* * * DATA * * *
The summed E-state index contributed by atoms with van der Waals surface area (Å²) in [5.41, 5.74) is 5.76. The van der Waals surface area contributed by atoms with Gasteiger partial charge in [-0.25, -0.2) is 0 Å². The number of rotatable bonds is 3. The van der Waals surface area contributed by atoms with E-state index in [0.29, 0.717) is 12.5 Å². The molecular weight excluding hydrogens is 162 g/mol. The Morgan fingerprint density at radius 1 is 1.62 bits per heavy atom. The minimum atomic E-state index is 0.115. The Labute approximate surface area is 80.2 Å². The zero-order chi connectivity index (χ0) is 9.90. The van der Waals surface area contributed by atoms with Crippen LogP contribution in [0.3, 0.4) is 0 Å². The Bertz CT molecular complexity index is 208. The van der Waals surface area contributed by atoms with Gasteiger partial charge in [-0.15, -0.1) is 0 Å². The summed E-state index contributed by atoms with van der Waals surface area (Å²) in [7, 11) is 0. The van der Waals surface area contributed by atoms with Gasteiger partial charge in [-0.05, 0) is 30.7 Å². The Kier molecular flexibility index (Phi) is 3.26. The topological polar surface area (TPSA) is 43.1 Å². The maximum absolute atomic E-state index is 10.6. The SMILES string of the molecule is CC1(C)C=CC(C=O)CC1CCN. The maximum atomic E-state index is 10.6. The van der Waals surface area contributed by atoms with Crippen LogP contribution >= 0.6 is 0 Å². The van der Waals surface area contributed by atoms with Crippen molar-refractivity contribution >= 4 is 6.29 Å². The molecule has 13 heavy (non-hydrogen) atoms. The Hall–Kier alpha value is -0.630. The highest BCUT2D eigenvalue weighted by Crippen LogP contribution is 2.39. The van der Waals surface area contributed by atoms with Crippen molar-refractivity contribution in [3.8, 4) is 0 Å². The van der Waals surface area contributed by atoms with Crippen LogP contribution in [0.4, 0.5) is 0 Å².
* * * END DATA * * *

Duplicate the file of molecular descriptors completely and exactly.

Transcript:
The summed E-state index contributed by atoms with van der Waals surface area (Å²) in [5.41, 5.74) is 5.76. The van der Waals surface area contributed by atoms with Gasteiger partial charge in [-0.25, -0.2) is 0 Å². The number of rotatable bonds is 3. The van der Waals surface area contributed by atoms with E-state index in [0.29, 0.717) is 12.5 Å². The molecular weight excluding hydrogens is 162 g/mol. The Morgan fingerprint density at radius 1 is 1.62 bits per heavy atom. The minimum atomic E-state index is 0.115. The Labute approximate surface area is 80.2 Å². The zero-order chi connectivity index (χ0) is 9.90. The van der Waals surface area contributed by atoms with Crippen LogP contribution in [0.3, 0.4) is 0 Å². The Bertz CT molecular complexity index is 208. The van der Waals surface area contributed by atoms with Gasteiger partial charge in [-0.15, -0.1) is 0 Å². The summed E-state index contributed by atoms with van der Waals surface area (Å²) in [7, 11) is 0. The van der Waals surface area contributed by atoms with Gasteiger partial charge in [-0.05, 0) is 30.7 Å². The Kier molecular flexibility index (Phi) is 3.26. The topological polar surface area (TPSA) is 43.1 Å². The maximum absolute atomic E-state index is 10.6. The SMILES string of the molecule is CC1(C)C=CC(C=O)CC1CCN. The maximum atomic E-state index is 10.6. The van der Waals surface area contributed by atoms with Crippen LogP contribution >= 0.6 is 0 Å². The van der Waals surface area contributed by atoms with Crippen molar-refractivity contribution >= 4 is 6.29 Å². The molecule has 13 heavy (non-hydrogen) atoms. The Hall–Kier alpha value is -0.630. The highest BCUT2D eigenvalue weighted by Crippen LogP contribution is 2.39. The van der Waals surface area contributed by atoms with Crippen molar-refractivity contribution in [3.8, 4) is 0 Å². The van der Waals surface area contributed by atoms with Crippen LogP contribution in [0.4, 0.5) is 0 Å².